Clapton recalls on his autobiography: "As we began to give birth to a new band [Blind Faith], an extraordinary girl came into my life. She was brought down to Hurtwood by Monster, and her name was Alice Ormsby-Gore. The youngest daughter of David Harlech, she was barely sixteen, and hauntingly beautiful, with thick curly brown hair and huge eyes. She had an enigmatic smile and a wonderfully infectious giggle. I thought she was astonishing, but thought I was very taken with her it never occured to me then that anything could came from it. the age gap seemed enormous [he was around 23 or 24], and she seemed very fragile and slightly other-wordly. She asked me to go to a party in Lodon with her, which kind of suprised me. I went and she completely ignored me all evening, even though, apart from Monster and Ian Dallas, I didn't know a soul there. For some reason in spite of myself, for we didn't seem remotely compatible, I found her completely compelling. With her wistful quality and the Arabic clothes she used to dress in, she seemed to have sepped straight out of a fairy story. This was a fantasy that was encouraged by Ian Dallas, who told me the story of Layla and Majnum, a romantic Persian love story in which a young man, Majnum, falls passionately in love with the beautiful Layla, but is forbidden by her father to marry her and goes crazy with love. Ian was forever saying that Alice was the perfect Layla, and while he thought Steve should be her Majnum, I had other ideas. I have no idea what she saw in me, maybe it was because I was an outsider to her group, and she saw me as a means to spite them, who knows, but after a few days of clumsy courting, she moved in with me, and the madness began."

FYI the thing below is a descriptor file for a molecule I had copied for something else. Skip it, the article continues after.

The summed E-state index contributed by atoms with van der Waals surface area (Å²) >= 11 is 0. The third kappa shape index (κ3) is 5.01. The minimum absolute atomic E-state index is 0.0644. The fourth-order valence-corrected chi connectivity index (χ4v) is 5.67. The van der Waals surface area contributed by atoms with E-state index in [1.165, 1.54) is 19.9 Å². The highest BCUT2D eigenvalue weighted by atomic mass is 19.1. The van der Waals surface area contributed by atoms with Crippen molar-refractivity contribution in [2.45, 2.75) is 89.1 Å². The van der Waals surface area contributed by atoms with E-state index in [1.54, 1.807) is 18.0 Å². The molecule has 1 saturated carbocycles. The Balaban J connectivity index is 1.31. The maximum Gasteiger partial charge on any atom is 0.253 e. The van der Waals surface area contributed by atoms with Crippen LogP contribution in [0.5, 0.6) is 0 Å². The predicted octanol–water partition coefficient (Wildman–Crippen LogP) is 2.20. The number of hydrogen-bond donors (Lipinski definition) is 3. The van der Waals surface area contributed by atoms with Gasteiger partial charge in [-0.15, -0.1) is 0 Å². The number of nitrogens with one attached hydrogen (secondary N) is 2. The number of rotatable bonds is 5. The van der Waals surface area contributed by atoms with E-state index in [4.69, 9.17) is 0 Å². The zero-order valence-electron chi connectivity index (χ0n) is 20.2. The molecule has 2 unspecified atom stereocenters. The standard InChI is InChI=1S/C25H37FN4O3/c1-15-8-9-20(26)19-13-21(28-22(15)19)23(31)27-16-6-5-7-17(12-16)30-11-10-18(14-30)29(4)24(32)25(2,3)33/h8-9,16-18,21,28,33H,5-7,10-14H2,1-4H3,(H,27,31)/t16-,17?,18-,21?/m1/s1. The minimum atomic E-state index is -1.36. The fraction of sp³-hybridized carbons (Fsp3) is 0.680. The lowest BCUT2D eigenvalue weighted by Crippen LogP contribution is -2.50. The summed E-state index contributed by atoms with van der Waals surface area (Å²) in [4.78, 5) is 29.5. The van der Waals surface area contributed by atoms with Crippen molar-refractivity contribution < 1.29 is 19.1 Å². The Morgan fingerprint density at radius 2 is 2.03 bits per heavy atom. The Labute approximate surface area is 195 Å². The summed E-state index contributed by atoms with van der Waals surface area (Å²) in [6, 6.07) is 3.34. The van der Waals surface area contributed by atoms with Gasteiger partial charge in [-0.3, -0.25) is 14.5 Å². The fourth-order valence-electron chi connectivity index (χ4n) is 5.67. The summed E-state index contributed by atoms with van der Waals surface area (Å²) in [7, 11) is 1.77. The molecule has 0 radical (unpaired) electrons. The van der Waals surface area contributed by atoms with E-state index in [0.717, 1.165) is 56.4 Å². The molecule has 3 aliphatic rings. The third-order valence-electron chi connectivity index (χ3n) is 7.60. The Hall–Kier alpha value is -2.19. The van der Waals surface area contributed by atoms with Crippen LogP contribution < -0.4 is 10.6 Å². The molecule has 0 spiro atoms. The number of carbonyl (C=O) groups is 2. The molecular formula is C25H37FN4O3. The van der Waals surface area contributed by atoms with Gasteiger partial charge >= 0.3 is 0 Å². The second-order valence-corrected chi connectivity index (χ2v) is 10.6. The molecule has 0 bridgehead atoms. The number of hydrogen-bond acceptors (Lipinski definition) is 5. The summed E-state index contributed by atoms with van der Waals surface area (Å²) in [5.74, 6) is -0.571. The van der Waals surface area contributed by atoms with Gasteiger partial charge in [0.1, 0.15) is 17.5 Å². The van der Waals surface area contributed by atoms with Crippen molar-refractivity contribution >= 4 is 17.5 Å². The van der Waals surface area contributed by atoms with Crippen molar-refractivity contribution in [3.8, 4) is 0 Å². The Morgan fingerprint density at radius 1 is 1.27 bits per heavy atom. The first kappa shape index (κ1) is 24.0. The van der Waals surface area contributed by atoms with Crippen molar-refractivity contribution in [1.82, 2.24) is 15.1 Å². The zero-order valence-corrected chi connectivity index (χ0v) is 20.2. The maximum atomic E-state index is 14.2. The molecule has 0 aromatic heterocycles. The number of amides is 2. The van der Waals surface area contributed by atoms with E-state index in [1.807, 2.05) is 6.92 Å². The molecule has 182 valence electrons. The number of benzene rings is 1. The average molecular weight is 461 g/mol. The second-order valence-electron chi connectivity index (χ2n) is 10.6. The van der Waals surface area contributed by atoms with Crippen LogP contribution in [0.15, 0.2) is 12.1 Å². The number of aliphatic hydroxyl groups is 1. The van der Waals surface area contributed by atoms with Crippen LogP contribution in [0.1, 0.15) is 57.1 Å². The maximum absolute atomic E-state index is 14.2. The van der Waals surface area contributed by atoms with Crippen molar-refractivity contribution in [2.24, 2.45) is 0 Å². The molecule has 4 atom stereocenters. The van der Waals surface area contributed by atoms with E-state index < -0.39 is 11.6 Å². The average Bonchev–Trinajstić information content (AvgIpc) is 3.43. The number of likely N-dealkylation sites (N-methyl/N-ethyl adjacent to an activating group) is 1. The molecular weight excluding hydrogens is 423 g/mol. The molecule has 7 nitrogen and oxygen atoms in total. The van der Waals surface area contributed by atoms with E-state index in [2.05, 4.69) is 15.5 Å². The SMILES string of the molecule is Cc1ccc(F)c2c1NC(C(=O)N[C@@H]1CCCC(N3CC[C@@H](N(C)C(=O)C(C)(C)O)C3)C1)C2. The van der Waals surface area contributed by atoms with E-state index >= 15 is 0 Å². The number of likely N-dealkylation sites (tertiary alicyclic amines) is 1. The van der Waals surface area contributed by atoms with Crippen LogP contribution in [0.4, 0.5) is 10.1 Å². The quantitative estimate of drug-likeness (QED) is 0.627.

The couple announced their engagement on 7 September 1969. 

1969 - Alice pictured with Eric Clapton at Ephemera magazine. Unknown details.

Alice Ormsby-Gore by David Montgomery for the March 15th, 1969 issue of British Vogue.

Alice Ormsby-Gore pictured by Patrick Litchfield. From the April 15th 1969 issue of British Vogue. Photo by Patrick Litchfield. OUR SCANS. The watermarks are necessary because of screen copying for web use without permission or credits. Please, don't remove them, thanks.

Alice Ormsby-Gore and Eric Clapton in New York City. Cream played on the Madison Square Garden on July 12th, 1969. Top picture  from a  Youtube video screencap, bottom from Clapton was God instagram.

September 18th, 1969 - London: Alice Ormsby-Gore, 17, youngest daughter of Lord Harlech, former British Ambassador to Washington, and Eric Clapton, lead guitarist in Blind Faith pop group and one of the top rock musicians, pose on a set of London steps after announcing their engagement.

The Ormsby-Gores arriving at their father's wedding to Pamela Colin at Grosvenor chapel on December 11th 1969. From UK Vogue's February 1970 issue. (L-R) The Hon. Alice Ormsby-Gore holding niece Saffron, the Hon. Victoria Ormsby-Gore with Mr Julian Lloyd, and the Hon. Jane Rainey Ormsby-Gore with daughter Rose Soley. OUR SCANS. The watermarks are necessary because of screen copying for web use without permission or credits. Please, don't remove them, thanks.